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Women rival men in scientific research publications and citations

But short careers set them back.

17 March 2020

Jon Brock

Monty Rakusen/Getty

Despite increasing representation of women in science, gender gaps for publications and citations have continued to widen since the middle of last century.

A new study has found an explanation: women are more prone than men to dropping out of science, thereby curtailing their publishing careers. That gap is also growing.

When differences in career length are controlled for, male and female scientists have similar rates of publication and citation, researchers at the Centre for Complex Network Research at Northeastern University, Boston, have found.

Study co-author Roberta Sinatra, a data scientist at IT University of Copenhagen, Denmark, argues that the results help to dispel the myth that women are “less good" than men at science.

“If here we interpret ‘good’ in terms of productivity and/or citations, we see that women are pretty similar to men, as long as they stay in the system and do not drop out,” she says.


Huang et al.

Looking forward to longer careers

The study, published in the Proceedings of the National Academy of Sciences, used the Web of Science database to reconstruct the publishing careers of almost 8 million scientists between 1900 and 2016.

Researchers from a number of Asian countries were excluded due to difficulties in name and gender disambiguation.

Analyses then focused on 412,808 female scientists and 1,110,194 males who had not published since 2010, indicating that their publishing careers were over.

On average, men had significantly longer careers (11.0 years) than women (9.3 years), measured as the time between their first and last papers.

This gender gap was reflected in the drop-out rates. Each year, 10.8% of women published their last paper. For men, the rate was 9.0%. The difference was apparent at every stage of the scientists’ research publishing careers.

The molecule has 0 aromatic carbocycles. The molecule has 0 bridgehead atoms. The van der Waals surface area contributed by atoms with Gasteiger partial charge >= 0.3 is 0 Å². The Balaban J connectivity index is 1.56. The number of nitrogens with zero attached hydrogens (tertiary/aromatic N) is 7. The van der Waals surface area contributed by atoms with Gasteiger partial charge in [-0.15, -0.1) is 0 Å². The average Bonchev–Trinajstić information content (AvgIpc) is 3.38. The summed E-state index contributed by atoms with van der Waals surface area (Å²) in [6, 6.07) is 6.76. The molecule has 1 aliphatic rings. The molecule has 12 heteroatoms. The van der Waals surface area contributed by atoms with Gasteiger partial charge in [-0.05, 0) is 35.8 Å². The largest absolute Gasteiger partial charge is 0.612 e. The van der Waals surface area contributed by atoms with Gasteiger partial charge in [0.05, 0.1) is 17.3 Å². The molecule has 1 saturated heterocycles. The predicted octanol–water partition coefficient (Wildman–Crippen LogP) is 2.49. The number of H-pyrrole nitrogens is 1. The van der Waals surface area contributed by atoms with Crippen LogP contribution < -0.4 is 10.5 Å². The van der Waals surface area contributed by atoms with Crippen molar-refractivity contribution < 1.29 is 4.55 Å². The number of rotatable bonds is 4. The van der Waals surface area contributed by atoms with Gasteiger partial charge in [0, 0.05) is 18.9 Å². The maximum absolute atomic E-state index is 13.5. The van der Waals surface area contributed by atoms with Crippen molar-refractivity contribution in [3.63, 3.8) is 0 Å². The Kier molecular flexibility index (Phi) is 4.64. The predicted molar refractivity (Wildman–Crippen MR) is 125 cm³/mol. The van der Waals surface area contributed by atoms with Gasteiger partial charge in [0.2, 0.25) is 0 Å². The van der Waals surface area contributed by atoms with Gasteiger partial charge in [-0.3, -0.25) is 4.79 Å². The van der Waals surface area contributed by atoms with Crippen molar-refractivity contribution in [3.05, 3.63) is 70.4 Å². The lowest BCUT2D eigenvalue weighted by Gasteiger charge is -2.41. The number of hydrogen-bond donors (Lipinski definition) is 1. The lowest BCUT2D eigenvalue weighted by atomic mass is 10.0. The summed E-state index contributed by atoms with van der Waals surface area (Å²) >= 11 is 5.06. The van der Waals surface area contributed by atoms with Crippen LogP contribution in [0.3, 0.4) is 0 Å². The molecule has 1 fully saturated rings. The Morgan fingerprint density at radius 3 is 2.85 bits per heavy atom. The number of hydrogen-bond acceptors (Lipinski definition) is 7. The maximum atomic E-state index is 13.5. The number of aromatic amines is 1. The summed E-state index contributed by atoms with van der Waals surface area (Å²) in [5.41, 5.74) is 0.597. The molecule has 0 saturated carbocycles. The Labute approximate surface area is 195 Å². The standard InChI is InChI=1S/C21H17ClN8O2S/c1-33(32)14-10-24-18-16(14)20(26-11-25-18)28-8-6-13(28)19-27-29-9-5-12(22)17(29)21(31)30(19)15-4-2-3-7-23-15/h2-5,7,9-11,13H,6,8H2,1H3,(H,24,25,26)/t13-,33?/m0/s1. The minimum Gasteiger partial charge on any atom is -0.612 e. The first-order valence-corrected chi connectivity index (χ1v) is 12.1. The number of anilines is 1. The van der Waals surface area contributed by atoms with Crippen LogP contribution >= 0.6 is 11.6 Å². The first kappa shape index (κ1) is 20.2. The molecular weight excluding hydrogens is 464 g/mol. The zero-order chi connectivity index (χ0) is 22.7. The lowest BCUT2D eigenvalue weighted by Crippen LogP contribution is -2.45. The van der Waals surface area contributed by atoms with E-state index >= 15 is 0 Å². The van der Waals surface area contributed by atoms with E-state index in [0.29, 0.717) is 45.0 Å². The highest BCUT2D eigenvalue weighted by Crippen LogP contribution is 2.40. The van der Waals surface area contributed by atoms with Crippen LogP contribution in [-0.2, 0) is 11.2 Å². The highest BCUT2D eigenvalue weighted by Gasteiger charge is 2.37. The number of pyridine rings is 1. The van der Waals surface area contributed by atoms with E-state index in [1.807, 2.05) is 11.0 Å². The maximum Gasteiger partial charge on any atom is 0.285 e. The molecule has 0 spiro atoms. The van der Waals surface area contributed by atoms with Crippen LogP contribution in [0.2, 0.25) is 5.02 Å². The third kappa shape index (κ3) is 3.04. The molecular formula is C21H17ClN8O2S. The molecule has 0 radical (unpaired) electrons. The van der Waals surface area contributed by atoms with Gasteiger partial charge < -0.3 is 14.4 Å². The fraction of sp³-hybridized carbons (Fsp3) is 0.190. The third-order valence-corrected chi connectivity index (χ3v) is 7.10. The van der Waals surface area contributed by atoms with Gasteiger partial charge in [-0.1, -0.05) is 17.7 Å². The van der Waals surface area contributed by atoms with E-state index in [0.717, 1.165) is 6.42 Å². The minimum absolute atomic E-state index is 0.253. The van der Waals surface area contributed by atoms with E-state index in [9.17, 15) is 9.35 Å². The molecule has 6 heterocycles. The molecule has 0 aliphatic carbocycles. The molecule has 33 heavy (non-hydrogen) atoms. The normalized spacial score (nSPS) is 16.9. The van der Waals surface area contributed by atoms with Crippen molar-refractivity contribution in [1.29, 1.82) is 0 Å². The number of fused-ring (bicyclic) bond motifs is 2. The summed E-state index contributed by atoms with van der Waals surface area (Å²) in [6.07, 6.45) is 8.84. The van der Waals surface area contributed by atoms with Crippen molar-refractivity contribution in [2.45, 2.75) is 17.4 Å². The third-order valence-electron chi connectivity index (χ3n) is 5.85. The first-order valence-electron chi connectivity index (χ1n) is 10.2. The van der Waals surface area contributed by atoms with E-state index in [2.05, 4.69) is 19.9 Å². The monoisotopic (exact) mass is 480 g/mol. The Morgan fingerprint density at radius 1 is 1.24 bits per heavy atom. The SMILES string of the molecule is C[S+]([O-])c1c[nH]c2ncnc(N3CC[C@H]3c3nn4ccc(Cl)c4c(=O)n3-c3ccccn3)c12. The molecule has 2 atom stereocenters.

When compared to men from the same discipline, women published 31.0% fewer papers. However, this gender gap was reduced to 7.8% when women were compared to men from their discipline who had the same career length.

The citations gap

The researchers also found that, compared to men from the same discipline, women received 38.4% fewer citations. This gap reduced to 12.0% when career length was controlled for.

When women were compared with men who had the same number of publications, they in fact received 0.8% more citations.

Sinatra argues that drop-out per se is normal and beneficial. “A world without people leaving academia and going to other sectors would not be a better world,” she says.

The concern, however, is when one category of people drops-out more than another. “It means that there are factors that make a life in academia less sustainable for one category.”

University of Melbourne ecologist, Devi Stuart-Fox, argues that the conversation should be about womens’ career choices rather than them ‘dropping-out’. The key question, she says, is whether more women than men want to continue in science but find that they can’t.

Stuart-Fox, whose co-authored 2018 study found evidence of persistent gender gaps in science, adds that the new study highlights the need to address various factors that can make it difficult for women to transition from a short-term to an ongoing research position.

“Many initiatives to reduce gender inequity focus on increasing the visibility of women in science and on mentoring,” she says. “The results of this paper suggest that such initiatives may not tackle the real causes of the problem.”


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